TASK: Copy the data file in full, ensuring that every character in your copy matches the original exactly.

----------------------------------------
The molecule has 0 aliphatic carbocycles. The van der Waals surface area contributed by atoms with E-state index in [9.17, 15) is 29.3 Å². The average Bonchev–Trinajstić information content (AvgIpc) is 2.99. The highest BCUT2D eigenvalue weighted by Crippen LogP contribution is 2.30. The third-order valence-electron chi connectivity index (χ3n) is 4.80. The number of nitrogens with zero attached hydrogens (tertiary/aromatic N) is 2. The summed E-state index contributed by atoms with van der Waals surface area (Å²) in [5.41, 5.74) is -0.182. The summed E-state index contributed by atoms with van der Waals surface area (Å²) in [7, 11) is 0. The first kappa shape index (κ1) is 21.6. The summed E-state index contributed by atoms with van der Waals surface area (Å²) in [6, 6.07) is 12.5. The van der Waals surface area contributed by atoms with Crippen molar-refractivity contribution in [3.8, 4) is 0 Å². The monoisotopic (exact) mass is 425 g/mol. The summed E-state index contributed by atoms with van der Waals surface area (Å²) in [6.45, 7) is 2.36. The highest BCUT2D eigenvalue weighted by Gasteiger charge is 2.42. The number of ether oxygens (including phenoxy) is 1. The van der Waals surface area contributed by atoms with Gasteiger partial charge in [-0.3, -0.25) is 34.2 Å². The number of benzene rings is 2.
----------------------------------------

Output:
The molecule has 0 aliphatic carbocycles. The van der Waals surface area contributed by atoms with E-state index in [9.17, 15) is 29.3 Å². The average Bonchev–Trinajstić information content (AvgIpc) is 2.99. The highest BCUT2D eigenvalue weighted by Crippen LogP contribution is 2.30. The third-order valence-electron chi connectivity index (χ3n) is 4.80. The number of nitrogens with zero attached hydrogens (tertiary/aromatic N) is 2. The summed E-state index contributed by atoms with van der Waals surface area (Å²) in [5.41, 5.74) is -0.182. The summed E-state index contributed by atoms with van der Waals surface area (Å²) in [7, 11) is 0. The first kappa shape index (κ1) is 21.6. The summed E-state index contributed by atoms with van der Waals surface area (Å²) in [6, 6.07) is 12.5. The van der Waals surface area contributed by atoms with Crippen molar-refractivity contribution in [3.8, 4) is 0 Å². The monoisotopic (exact) mass is 425 g/mol. The summed E-state index contributed by atoms with van der Waals surface area (Å²) in [6.45, 7) is 2.36. The highest BCUT2D eigenvalue weighted by Gasteiger charge is 2.42. The number of ether oxygens (including phenoxy) is 1. The van der Waals surface area contributed by atoms with Gasteiger partial charge in [-0.3, -0.25) is 34.2 Å². The number of benzene rings is 2.